The Smartest Part of 'Apple Intelligence'? Doing Stuff I Don't Want To

Commentary: Apple's new "personal intelligence" tools aren't groundbreaking, but I still want them.

Katelyn Chedraoui Associate Writer
Katelyn is an associate writer with CNET covering social media and online services. She graduated from the University of North Carolina at Chapel Hill with a degree in media and journalism. You can often find her with a paperback and an iced coffee during her time off.
Katelyn Chedraoui
2 min read
apple intelligence collage of features and stats on screen
Apple/Screenshot by CNET

There's a joke I keep seeing online: A woman wishes tech companies understood that she wants an AI to scan through online grocery store deals and her empty pantry to put together a grocery list with the best deals -- not generate an image of her as an astronaut. And while I do enjoy testing various AI image generators, I understand her point: Why should I care about AI if it's not going to make my life easier?

Apparently, Apple heard this kind of complaint too, which is why when it announced its new AI features at WWDC today, it did so not with a bang but with subtle, realistic improvements to the apps and services we use every day. And I'm thrilled.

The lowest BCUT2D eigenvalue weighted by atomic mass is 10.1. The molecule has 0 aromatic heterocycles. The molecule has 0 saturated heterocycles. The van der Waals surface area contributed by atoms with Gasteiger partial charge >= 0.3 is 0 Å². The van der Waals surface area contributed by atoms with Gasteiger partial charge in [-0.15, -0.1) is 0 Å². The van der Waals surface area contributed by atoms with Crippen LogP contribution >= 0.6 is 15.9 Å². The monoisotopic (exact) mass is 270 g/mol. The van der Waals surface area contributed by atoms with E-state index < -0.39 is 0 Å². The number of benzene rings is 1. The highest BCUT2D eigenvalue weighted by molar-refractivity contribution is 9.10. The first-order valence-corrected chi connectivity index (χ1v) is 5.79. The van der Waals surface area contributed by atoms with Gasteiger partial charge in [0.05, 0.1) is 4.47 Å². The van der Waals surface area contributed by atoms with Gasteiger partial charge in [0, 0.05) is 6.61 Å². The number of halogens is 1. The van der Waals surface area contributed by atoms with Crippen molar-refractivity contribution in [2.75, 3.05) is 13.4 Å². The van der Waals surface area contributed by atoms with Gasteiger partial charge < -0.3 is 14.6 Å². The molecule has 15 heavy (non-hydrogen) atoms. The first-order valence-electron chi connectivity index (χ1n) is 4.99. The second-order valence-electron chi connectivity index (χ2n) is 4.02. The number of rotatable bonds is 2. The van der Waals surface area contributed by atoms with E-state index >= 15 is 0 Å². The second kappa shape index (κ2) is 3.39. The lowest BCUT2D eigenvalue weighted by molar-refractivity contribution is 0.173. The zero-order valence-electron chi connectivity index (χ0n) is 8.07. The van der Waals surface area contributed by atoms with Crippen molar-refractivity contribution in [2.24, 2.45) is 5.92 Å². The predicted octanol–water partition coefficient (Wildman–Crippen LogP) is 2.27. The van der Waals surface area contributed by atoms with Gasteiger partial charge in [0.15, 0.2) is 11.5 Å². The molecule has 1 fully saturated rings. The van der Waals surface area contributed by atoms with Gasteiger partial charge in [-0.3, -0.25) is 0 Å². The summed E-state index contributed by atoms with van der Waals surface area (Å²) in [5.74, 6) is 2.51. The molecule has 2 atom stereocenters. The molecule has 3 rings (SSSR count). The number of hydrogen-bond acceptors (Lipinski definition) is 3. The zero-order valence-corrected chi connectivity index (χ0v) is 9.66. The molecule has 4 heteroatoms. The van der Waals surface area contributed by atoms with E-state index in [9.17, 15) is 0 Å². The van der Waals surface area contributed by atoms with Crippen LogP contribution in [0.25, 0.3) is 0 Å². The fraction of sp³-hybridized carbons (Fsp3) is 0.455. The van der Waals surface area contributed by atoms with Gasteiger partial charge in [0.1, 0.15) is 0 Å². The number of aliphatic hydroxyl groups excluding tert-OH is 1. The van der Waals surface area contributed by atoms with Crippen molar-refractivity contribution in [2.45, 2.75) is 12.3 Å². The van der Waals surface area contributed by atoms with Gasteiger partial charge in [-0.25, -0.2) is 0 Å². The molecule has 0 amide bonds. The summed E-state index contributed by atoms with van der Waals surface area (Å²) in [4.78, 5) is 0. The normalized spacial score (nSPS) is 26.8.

Watch this: iOS 18 Brings New Tapback Features and Text Over Satellite

One hour into the keynote presentation -- after many iOS 18 updates and a notable lack of "AI" mentions -- Craig Federighi, Apple's senior vice president of software engineering, officially introduced Apple's AI, simply named Apple Intelligence. "It goes beyond artificial intelligence. It's personal intelligence," he said.

AI Atlas art badge tag

This immediately gave me the ick, because it never goes well when tech companies try to make technology more sentient or humanlike (pick any sci-fi movie and insert here). But in this context, personal intelligence refers to the AI's enhanced ability to understand and process information. It can understand the context of it and prioritize it. For example, Apple showed off how its AI could read your calendar, check traffic on your route between meetings, and draft a message to your contacts to reschedule for another time. And that's a lot more useful for many folks than a picture of a cartoon toucan.

Other AI-powered updates include a more useful Siri, with a chatbot and enhanced contextual understanding; Messages sorting and prioritizing your texts; new Safari summaries; and a new Rewrite tool to help you write and edit your emails. None of this is groundbreaking -- Apple's competitors have been doing similar things for a while now. Or, frankly, we've just done things like editing our emails and rescheduling our meetings ourselves. But if Apple wants to use its all-powerful AI for all my menial tasks, I'm inclined to let it.